Guyana’s education ministry is looking for new ways to help improve teaching in secondary schools – and it’s turning to Durham College for help.
Recently, delegates from the country’s Ministry of Education came to DC for a week-long study tour.
The purpose of the visit was to look at how DC works with industry to prepare students for the workforce.
Ministry representatives of four secondary schools in the country, as well as three school principals from different regions in Guyana, are refurbishing and expanding their workshops, classrooms and labs. This allows the schools to implement the Caribbean Vocational Qualification certification in five subject areas.
“Countries come to DC to learn our Canadian best practices,” said Bogumila Anaya, manager of international projects and partnerships. “Our linkages to industry are a very unique model because it means that industries are providing us with information about what students need to know.”
“Industries also donate equipment and invest in our institution, which means students get training specific to what is needed for their specific industry. Ultimately, students are hired back into the industries who invest in us.”
The ministry in Guyana wants to increase the number of secondary school graduates with appropriate skills and competencies to successfully enter the job market.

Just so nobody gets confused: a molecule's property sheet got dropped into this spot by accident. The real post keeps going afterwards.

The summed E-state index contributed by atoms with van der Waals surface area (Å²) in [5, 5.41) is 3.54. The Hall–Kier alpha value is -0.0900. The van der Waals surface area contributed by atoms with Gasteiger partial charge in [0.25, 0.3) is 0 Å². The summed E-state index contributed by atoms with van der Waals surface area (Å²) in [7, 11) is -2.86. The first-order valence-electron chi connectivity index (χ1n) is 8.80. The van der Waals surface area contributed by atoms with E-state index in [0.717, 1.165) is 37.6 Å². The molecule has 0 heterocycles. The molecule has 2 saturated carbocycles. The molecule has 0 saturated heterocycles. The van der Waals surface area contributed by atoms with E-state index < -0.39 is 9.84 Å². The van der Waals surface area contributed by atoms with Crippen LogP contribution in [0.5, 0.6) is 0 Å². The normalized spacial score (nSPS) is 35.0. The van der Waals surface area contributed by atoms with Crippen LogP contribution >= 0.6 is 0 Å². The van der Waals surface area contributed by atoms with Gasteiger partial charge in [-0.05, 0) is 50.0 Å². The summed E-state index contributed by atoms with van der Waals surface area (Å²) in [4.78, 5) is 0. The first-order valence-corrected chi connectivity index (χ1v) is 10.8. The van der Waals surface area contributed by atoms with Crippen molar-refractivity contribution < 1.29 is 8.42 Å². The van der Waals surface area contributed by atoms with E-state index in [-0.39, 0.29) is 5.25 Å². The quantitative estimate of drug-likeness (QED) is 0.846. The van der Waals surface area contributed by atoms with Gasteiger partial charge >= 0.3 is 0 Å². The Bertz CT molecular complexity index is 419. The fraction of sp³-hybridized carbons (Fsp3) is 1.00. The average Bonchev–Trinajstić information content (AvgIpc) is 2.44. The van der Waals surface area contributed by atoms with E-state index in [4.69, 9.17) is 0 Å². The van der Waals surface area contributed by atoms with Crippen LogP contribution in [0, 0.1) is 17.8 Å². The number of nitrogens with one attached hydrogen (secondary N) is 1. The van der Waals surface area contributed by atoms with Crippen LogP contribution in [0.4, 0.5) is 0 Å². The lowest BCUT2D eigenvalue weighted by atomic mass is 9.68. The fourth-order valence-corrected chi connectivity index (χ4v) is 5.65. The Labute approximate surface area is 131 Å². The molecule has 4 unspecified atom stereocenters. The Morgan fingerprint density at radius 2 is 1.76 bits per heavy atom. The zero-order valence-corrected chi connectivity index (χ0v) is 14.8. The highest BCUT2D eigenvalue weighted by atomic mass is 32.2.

“All of the different heads of the departments. The interface we have had with the various resource persons there was something to take away from each one of them,” said Marti DeSouza, district education officer for the Department of Education in Guyana.
He said there are things he can take back and implement almost immediately. Others would be applied at policy levels to influence change over time. The research and data are important to make needed change, said DeSouza. He added there needs to be evidence of success.
“What’s very impressive is the relationship the college and industry have. It is almost a dependent factor, the college dependent on industry and industry dependent on college. That is something we have not seen back in Guyana,” he said. “One of the best practices we will definitely take back is we want to turn out students to fill industry needs and community needs.”
Julian Cambridge, a principal in Guyana, said the policies may be difficult to apply but it’s the gathering of the information that can help the education system.
“I want to ensure and to encourage more of our young people to realize that without education there is nothing,” he said.
He said there is a surge coming to Guyana’s economy with the discovery of oil and there will be a need for an education system that provides for the needs of the oil economy. There will be a need for technical vocational programs, according to Cambridge.
“We have to advance in that area in order to fill the gap the oil sector will create, and we have to provide it locally,” he said.
The Ministry of Education wants to assist the government and stakeholders with fundamental concerns about the future and coordination of technical vocational education and training programs in Guyana.
“The government needs to see the bigger picture. It’s not about party politics. It’s to see the bigger picture and to look beyond their five-year term,” said DeSouza. “Education transcends politics. We have to mould the education system in a way that it works for us so that we can supply our labour force and we don’t have to import skills. We can support the skills that we need in our industries.”
The group of seven secured funding from the Caribbean Development Bank to visit DC.